The number of babies born in the United States has hit a 40-year low, according to figures published by the Centers for Disease Control and Prevention (CDC).
Provisional 2017 estimates reveal that around 3.8 million babies were born in the U.S. in 2017, a fertility rate of 1.76 births per woman. This is a 2% drop from 2016 - marking the largest single-year drop in the U.S. birth rate since 2010, and is significantly lower than the 4.31 million babies born in 2007 when the fertility rate was 2.08 births per woman.
When the data is restricted to women aged 15 - 44, there were around 60 births per 1,000 mothers - a 3% drop from 2016, and the lowest record rate since the government began keeping track in 1909.
Since 2007, fertility has fallen the most for the youngest women, but in the last year, declines have set in for women in their 30s as well. Fertility declines increasingly seem to be about much more than just postponed fertility, or else these women must be planning to have some very fertile 40s.
At least through 2016, this trend appeared to be mostly driven by changes in marital status. Births to never-married women are down more than births to ever-married women: age-adjusted marital fertility is down 14% since 2007, while age-adjusted never-married fertility is down 21%, as of 2016. Preliminary data from several states suggest these trends are likely to continue in 2017. -IFS
The teen birth rate fell 7% from 2016-2017, down to 19 births per 1,000 teen mothers aged 15-19 - while the birth rate for women under 40 generally declined to record lows.
When looking at fertility by race, the decline has hit minorities particularly hard vs. non-Hispanic whites.
the decline in fertility has been far greater among minorities than among non-Hispanic whites.
The deficit varies across racial and ethnic groups. American Indians and Alaska Natives have it worst among racial groups, having lost a whopping 15% of expected fertility from 2008 to 2016, or about 83,000 births, with total fertility rates falling from 1.62 births per woman to a shockingly low 1.23. It’s unclear exactly why Native American fertility has fallen so quickly and why it is so low, but they are indisputably the hardest-hit race in the fertility declines of the last 10 years. -IFS
African American births are down 9.6%, or around 700,00 babies - which is only slightly worse than whites, who are down 9.3%, or around 3.2 million births.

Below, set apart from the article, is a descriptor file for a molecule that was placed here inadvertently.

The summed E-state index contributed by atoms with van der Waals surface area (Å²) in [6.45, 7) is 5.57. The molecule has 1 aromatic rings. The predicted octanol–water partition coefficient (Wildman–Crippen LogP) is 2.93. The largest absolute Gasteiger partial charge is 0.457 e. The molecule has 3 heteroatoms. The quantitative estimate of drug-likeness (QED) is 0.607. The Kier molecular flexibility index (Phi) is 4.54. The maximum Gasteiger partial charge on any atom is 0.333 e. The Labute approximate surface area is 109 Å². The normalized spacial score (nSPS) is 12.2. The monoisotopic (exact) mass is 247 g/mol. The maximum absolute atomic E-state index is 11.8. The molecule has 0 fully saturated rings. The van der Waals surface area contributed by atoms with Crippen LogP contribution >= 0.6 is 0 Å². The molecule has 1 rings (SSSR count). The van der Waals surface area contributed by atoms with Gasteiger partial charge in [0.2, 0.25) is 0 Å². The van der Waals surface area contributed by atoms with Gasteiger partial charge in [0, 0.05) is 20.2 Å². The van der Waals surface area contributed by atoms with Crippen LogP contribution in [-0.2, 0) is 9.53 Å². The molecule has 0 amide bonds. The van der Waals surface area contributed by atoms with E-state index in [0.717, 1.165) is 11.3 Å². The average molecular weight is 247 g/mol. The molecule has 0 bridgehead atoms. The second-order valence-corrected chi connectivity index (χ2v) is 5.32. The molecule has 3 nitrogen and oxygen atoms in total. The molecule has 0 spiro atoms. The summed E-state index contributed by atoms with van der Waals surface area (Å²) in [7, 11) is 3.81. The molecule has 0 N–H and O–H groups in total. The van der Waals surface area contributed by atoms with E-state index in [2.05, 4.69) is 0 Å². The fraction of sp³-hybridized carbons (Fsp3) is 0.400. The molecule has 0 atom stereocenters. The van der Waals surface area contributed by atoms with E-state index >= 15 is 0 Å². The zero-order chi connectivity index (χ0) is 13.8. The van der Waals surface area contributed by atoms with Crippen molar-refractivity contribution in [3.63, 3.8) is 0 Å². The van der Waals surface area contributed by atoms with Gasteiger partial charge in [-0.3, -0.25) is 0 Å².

"Black fertility declined from 2.15 births per woman to 1.89, while white fertility fell from 2.14 to 1.82," reads IFR's analysis, while "Asians experienced a less severe decline, but their fertility was somewhat lower to start with."
The fertility rate among whites is a bit misleading, admits IFR, as it includes most Hispanics - who have historically higher birth rates than non-Hispanic whites. When looking at Hispanics as a whole, the birth rate between 2008-2016 has declined nearly 19%.
Thus, in racial or ethnic terms, America’s “Baby Bust” is kinda, sorta, a little bit racist: it’s hammered Native Americans and Hispanics particularly hard, and hit even African Americans harder than whites generally, and certainly harder than non-Hispanic whites. The call to boost fertility is far from being a call for whites to keep up with minority fertility; rather, it’s an exhortation that we need to be listening to the fertility desires of women of racial and ethnic minorities, who are experiencing precipitous declines in fertility, largely unnoticed by the white-dominated world of mommy-blogs and late-in-life fertility treatments. Any serious pro-natal policy in America worth its salt would primarily result in birth gains among minority mothers, not white ones. Accelerating the national birth rate would also accelerate the pace at which the non-Hispanic white population share declines.-IFR
North Dakotans Are Gettin' It On
While birth rates in most states have declined, North Dakota has experienced an increase in births.
On the other hand, residents of Arizona don't seem to feel the need to breed - where fertility rates have fallen from 2.47 births per woman in 2007 to an estimated 1.81 last year.
Provisional data from early 2018 suggests these declines are likely to continue. Arizona is double-whammied by two different racial or ethnic trends: steep declines among Hispanics and steep declines among Native Americans. Both groups make up a larger share of Arizona’s population than the national average. Both groups have seen steep declines within Arizona; steeper even than their peers in other states. -IFR
In terms of education, the drop in fertility rates have been higher for less educated woman vs. their more educated peers. As IFR notes, "Age-adjusted fertility has fallen 15% for women with a bachelor’s degree or less, versus just 7% for women with graduate degrees. On the whole, births to women with no bachelor’s have totaled 12% below what would be expected if 2007 fertility rates had continued, yielding 3.1 million missing births, while births to women with a bachelor’s degree are down 10% for 1.1 million missing births, and births to women with a graduate degree are down just 7%, or 300,000."
The takeaway is that class is not the biggest factor in declining fertility rates. Instead, race, ethnicity, marital status and geography appear to have far more relevance.